Letter on Immigration to A College Reporter

Dear Stephanie

I'm sorry I can't give you a couple sentences. It's a complex issue.

I recently returned from 3 weeks living in Chenalho, a small Tsotsil Mayan town about an hour away from San Cristobal in the highlands of Chiapas, Mexico. This is about as far from the USA as you can get and still be in Mexico. One of the things I was doing there was interviewing people in the community about immigration. There is not enough land to be split up so that everyone can earn a living by raising coffee. About the only other employments are driving one of the taxis that goes to San Cristobal and earning about $35 a week or joining a weaving or other handcraft cooperative and earning similar amounts.

I didn't speak to a person under 30 that was not at least considering going north to the United States.

What should be our attitude towards this? First we should bear in mind that the North Atlantic Free Trade Agreement, which put Mexico's cheap labor at the disposal of our corporations, had a devastating effect on the small farmers in Chiapas (and other states), especially those who grew corn. Our cheap subsidized corn has flooded the market and changes we required in the Mexican Constitution prior to NAFTA have made it possible to divide up and sell the communal lands. These farmers no longer able to live on the land either become part of the shanty towns making Mexico City the new Calcutta or they go north to the factories of the corporations along the border or they cross and harvest our food, for which we are now being asked to consider them felons.

The other thing to bear in mind is that what they cross into was part of Mexico until we took half of Mexico's land mass about 150 years ago in a war that young Abe Lincoln called immoral.

What is the solution? For me the solution is not to put up walls and induct still more inmates into the prison system. Nor is it to simply open the door to all who want to enter. The solution is to adopt economic and trade policies towards Latin American countries that, instead of being predicated on what the corporations can suck out of them to increase their profitability, are based on mutually raising up the standard of living and building strong economies in these countries. This is what the Common Market attempts with Spain and with other countries within their trade community that are less developed. Anything else is based on the quick buck and disregards the social and political consequences. For this we will pay a heavy price down the line in an unstable and unjust world.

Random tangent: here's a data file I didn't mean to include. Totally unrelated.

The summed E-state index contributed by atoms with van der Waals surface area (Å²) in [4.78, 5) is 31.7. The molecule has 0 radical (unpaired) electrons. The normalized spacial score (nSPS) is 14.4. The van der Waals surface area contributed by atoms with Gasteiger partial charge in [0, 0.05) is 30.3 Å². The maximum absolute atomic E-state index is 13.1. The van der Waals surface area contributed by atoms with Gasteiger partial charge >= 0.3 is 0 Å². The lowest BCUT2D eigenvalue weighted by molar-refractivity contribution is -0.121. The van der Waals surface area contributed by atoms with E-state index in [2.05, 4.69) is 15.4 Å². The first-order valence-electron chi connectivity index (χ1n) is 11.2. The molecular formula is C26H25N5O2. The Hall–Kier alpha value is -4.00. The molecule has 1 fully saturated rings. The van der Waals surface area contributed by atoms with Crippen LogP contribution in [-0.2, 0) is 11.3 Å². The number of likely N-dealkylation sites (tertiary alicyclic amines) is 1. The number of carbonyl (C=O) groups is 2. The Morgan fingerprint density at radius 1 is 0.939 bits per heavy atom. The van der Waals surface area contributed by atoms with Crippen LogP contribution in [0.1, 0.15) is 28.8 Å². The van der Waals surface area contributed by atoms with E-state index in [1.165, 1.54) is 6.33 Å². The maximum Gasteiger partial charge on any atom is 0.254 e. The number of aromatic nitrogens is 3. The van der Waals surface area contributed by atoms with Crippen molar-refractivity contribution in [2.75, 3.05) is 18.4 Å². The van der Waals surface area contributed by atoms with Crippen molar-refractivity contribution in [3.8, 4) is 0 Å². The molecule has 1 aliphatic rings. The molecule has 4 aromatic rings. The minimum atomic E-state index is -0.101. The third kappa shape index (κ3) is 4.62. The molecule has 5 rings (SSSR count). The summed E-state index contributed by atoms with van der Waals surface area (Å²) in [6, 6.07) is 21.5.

In the short run, let's not criminalize undocumented workers and put up more walls. During the last decade over 3,000 people have died trying to cross illegally into the USA. They won't stop coming, but even more will die. Let's not deny them hospital treatment or education. Let's not bring them in in programs that deny them any ability to change employment and thus put them entirely at the mercy of their employers. We should design a program that offers amnesty and a path to naturalization to those who have been here for some time and a flexible work program for those who wish to enter to do jobs that we have come to depend on them to do.

Stephanie, I know that you can't use all of this or possibly even any of it. What i would ask is that you quote me fairly and that the whole text be available in some form. Maybe it could be a letter to the editor? Or alternatively, include a reference to the web page where I am posting the complete text, including your inquiry at http://www.billjungelsworks.net/immig.html

Thanks, Stephanie, and good luck.

Bill Jungels

My name is Stephanie Sadler. I'm an assistant news editor
for the Leader and I'm writing an article about the
immigration debate for next week's issue.

I came across your profile on the communication department's
website and it struck me that you would be a good source of
information. Your profile states, "His latest work, Crossing
the Line" follows the struggle of workers in Mexico, the
United States and Canada against the negative results of
free trade."

I apologize for the short notice as my deadline is Thursday
afternoon and I know time is precious, but I only recently
found your profile in a roundabout way.

I was wondering if you would be willing to take a minute and
jot down a few sentences about your stance on the
immigration debate, any aspect that interests you, maybe
about the struggle of Mexican immigrants or some aspect of
your documentary? Anything that I can incorporate as a

I really appreciate your time.

Thank you.

Stephanie Sadler
Assistant News Editor
The Leader


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